Non-Celiac Gluten Sensitivity May Not be the Real Problem With Grains After All

Field of Wheat

By Catherine Haug, Thanksgiving, November 22, 2018 (photo, right, from Wikimedia Commons)

Many Americans are pursuing a gluten-free diet to relieve/avoid gut issues. While that is very very important for those with Celiac disease (an auto-immune disorder), it may not be the best healthful solution for those with “gluten sensitivity.”

What is gluten? And if it is not the problem with non-Celiac gluten sensitivity, what is causing the trouble with grains?

What is gluten?

Gluten is a 2-protein complex that, combined with certain starches, comprise a stored complex in the whole, un-germinated grain called “endosperm” (the part that is ground into white flour). In the various types of wheat, those two proteins are called gliadin and glutenin. The other true grains (rye, barley and oat)  have different proteins in their gluten complexes. (1)

Once the grain begins the germination process, the endosperm begins to break down and the structures of those proteins change to become nourishing proteins for the growing sprout. For baking, gluten is the part of wheat that supports a rise in dough, either in presence of yeasts or acidified baking soda (or baking powder).

It has been hypothesized that glutens contain an amino acid sequence that is also present in known allergens, a situation called “biological mimicry.” If your immune system knows that sequence as “bad,” it goes into attack mode when it is found in proteins such as gluten. Many believe that “gluten sensitivity” is a result of the immune-system’s attack on gluten.

But no one has yet been able to identify the problematic amino acid sequence. So, what if that hypothesis were wrong? What if gluten is not a problem for non-Celiacs; what if there’s something else in the grain that causes the digestive discomfort?  What if that something were toxic herbicides like glyphosate (in Roundup)? What if avoiding grains does more harm than good?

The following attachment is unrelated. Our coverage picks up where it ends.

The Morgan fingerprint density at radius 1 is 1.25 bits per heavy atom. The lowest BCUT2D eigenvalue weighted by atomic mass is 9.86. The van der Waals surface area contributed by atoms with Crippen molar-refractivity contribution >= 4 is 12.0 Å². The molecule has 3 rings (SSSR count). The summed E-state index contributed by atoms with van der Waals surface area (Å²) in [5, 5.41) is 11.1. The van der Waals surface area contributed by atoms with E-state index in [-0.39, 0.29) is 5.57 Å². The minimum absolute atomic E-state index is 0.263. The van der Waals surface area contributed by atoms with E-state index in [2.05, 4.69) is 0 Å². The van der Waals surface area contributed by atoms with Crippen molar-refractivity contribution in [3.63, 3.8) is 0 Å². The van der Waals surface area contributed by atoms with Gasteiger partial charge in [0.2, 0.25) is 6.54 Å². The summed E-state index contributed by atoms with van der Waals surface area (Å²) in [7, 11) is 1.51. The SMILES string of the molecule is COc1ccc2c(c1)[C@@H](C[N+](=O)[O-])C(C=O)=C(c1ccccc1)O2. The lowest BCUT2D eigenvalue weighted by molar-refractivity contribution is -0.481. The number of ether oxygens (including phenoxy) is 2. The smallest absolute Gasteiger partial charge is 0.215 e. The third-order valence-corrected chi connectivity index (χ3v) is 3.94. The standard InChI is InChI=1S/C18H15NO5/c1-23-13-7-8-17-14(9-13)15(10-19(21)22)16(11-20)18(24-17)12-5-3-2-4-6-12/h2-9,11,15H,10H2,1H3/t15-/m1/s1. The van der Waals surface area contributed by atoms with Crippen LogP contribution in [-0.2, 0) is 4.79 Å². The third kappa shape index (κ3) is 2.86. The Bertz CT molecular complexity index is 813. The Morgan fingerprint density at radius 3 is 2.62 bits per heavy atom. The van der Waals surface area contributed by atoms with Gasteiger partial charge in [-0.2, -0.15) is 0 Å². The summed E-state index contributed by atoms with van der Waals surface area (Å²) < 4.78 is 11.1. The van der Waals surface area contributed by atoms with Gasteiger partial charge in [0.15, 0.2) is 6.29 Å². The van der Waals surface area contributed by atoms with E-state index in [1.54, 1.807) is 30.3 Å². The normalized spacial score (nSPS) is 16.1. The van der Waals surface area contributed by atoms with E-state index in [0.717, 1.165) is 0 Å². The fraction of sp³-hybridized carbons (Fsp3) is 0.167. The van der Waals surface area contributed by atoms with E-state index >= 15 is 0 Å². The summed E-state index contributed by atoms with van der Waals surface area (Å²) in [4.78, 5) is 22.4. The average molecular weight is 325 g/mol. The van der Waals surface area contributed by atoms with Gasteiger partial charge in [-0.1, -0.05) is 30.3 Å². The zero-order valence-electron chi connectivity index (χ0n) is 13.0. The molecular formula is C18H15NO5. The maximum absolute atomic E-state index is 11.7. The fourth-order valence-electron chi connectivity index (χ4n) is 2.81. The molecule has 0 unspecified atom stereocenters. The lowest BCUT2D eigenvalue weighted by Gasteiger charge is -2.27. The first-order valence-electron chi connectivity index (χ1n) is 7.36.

The Glyphosate Question

Here’s some of the evidence about glyphosate in grains:

  • Commercial grains are high in glyphosate (Roundup) contamination.
  • Our American diets in general are high in glyphosate, even if we only eat Organic, because of drift and other issues.
  • Glyphosate is a patented antibiotic, so when it comes in your food, it messes with your gut microbiome, making you reactive to many foods that are otherwise good for you.
  • Europeans – where glyphosate is banned – do not have the high levels of gluten-sensitive people that are seen in North America.

Why is glyphosate a problem with wheat, when GMO wheat has not been approved in the US? Drift is one contributor (glyphosate sprayed on nearby GMO crops can drift on the wind to settle on non-GMO crops). But the main contributor is that most commercial grain farmers (not Organic) spray glyphosate on their grain crops (especially wheat and oat) to kill them before harvest. Why? because the dead plants dry faster, and grains should not be harvested until they have dried. Once the toxin is sprayed on the plant, it is taken up by the plant and distributed to all parts, including the seeds (grains). Recent studies on cereal products (breakfast cereals like Cheerios and Quaker Oats) have very high levels of glyphosate.  See Newsweek article (2) and Natural News article by Mike Adams (3) for more.